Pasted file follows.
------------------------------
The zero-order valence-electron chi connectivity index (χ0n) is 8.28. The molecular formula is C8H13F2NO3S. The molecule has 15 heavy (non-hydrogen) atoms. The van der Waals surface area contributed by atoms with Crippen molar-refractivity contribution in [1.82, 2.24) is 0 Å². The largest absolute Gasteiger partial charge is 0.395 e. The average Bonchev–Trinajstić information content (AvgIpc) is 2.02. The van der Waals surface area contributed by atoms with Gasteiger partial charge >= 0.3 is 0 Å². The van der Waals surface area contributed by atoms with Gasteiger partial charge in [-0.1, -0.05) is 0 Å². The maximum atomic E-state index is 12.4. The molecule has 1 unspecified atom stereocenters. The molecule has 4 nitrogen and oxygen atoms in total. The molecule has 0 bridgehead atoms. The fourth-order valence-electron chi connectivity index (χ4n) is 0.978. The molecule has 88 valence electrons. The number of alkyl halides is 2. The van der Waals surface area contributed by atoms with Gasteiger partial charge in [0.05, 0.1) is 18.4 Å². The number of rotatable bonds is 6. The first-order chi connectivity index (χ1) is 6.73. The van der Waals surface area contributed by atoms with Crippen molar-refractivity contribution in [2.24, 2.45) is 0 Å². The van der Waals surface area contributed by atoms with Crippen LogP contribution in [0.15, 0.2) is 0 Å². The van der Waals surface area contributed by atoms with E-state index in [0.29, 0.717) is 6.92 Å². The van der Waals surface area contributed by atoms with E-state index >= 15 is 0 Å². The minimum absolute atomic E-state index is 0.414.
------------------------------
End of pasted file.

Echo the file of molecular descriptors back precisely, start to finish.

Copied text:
The zero-order valence-electron chi connectivity index (χ0n) is 8.28. The molecular formula is C8H13F2NO3S. The molecule has 15 heavy (non-hydrogen) atoms. The van der Waals surface area contributed by atoms with Crippen molar-refractivity contribution in [1.82, 2.24) is 0 Å². The largest absolute Gasteiger partial charge is 0.395 e. The average Bonchev–Trinajstić information content (AvgIpc) is 2.02. The van der Waals surface area contributed by atoms with Gasteiger partial charge >= 0.3 is 0 Å². The van der Waals surface area contributed by atoms with Gasteiger partial charge in [-0.1, -0.05) is 0 Å². The maximum atomic E-state index is 12.4. The molecule has 1 unspecified atom stereocenters. The molecule has 4 nitrogen and oxygen atoms in total. The molecule has 0 bridgehead atoms. The fourth-order valence-electron chi connectivity index (χ4n) is 0.978. The molecule has 88 valence electrons. The number of alkyl halides is 2. The van der Waals surface area contributed by atoms with Gasteiger partial charge in [0.05, 0.1) is 18.4 Å². The number of rotatable bonds is 6. The first-order chi connectivity index (χ1) is 6.73. The van der Waals surface area contributed by atoms with Crippen molar-refractivity contribution in [2.24, 2.45) is 0 Å². The van der Waals surface area contributed by atoms with Crippen LogP contribution in [0.15, 0.2) is 0 Å². The van der Waals surface area contributed by atoms with E-state index in [0.29, 0.717) is 6.92 Å². The van der Waals surface area contributed by atoms with E-state index >= 15 is 0 Å². The minimum absolute atomic E-state index is 0.414.